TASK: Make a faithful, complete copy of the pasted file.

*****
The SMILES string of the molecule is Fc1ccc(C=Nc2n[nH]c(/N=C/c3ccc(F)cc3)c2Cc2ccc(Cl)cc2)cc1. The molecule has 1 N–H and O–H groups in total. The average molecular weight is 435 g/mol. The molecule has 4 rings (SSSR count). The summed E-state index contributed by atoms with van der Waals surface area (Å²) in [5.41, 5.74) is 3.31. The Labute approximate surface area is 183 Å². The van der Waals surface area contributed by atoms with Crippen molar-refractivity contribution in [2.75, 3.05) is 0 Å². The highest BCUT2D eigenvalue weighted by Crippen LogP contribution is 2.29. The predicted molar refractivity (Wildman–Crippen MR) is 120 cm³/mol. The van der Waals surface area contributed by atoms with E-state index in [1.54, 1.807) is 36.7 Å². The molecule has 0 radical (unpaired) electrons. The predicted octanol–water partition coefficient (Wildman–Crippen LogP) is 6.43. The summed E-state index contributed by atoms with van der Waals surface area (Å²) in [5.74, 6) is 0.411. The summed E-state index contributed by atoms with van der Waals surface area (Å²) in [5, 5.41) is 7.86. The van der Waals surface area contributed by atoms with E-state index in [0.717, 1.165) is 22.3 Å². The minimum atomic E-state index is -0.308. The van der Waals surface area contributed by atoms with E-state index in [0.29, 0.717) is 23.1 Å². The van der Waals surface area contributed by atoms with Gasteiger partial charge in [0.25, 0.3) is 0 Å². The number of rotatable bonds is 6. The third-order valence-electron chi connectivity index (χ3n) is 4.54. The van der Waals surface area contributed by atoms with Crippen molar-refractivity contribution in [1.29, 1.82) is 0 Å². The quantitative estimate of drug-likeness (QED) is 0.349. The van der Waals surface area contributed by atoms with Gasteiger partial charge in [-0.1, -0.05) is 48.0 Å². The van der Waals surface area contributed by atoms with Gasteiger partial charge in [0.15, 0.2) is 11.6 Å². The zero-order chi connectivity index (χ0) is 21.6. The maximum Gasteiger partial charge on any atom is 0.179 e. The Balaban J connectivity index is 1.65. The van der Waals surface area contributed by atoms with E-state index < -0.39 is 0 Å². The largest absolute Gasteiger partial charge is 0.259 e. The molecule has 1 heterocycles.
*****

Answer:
The SMILES string of the molecule is Fc1ccc(C=Nc2n[nH]c(/N=C/c3ccc(F)cc3)c2Cc2ccc(Cl)cc2)cc1. The molecule has 1 N–H and O–H groups in total. The average molecular weight is 435 g/mol. The molecule has 4 rings (SSSR count). The summed E-state index contributed by atoms with van der Waals surface area (Å²) in [5.41, 5.74) is 3.31. The Labute approximate surface area is 183 Å². The van der Waals surface area contributed by atoms with Crippen molar-refractivity contribution in [2.75, 3.05) is 0 Å². The highest BCUT2D eigenvalue weighted by Crippen LogP contribution is 2.29. The predicted molar refractivity (Wildman–Crippen MR) is 120 cm³/mol. The van der Waals surface area contributed by atoms with E-state index in [1.54, 1.807) is 36.7 Å². The molecule has 0 radical (unpaired) electrons. The predicted octanol–water partition coefficient (Wildman–Crippen LogP) is 6.43. The summed E-state index contributed by atoms with van der Waals surface area (Å²) in [5.74, 6) is 0.411. The summed E-state index contributed by atoms with van der Waals surface area (Å²) in [5, 5.41) is 7.86. The van der Waals surface area contributed by atoms with E-state index in [0.717, 1.165) is 22.3 Å². The minimum atomic E-state index is -0.308. The van der Waals surface area contributed by atoms with E-state index in [0.29, 0.717) is 23.1 Å². The van der Waals surface area contributed by atoms with Gasteiger partial charge in [0.25, 0.3) is 0 Å². The number of rotatable bonds is 6. The third-order valence-electron chi connectivity index (χ3n) is 4.54. The van der Waals surface area contributed by atoms with Crippen molar-refractivity contribution in [1.29, 1.82) is 0 Å². The quantitative estimate of drug-likeness (QED) is 0.349. The van der Waals surface area contributed by atoms with Gasteiger partial charge in [-0.1, -0.05) is 48.0 Å². The van der Waals surface area contributed by atoms with Gasteiger partial charge in [0.15, 0.2) is 11.6 Å². The zero-order chi connectivity index (χ0) is 21.6. The maximum Gasteiger partial charge on any atom is 0.179 e. The Balaban J connectivity index is 1.65. The van der Waals surface area contributed by atoms with E-state index < -0.39 is 0 Å². The largest absolute Gasteiger partial charge is 0.259 e. The molecule has 1 heterocycles.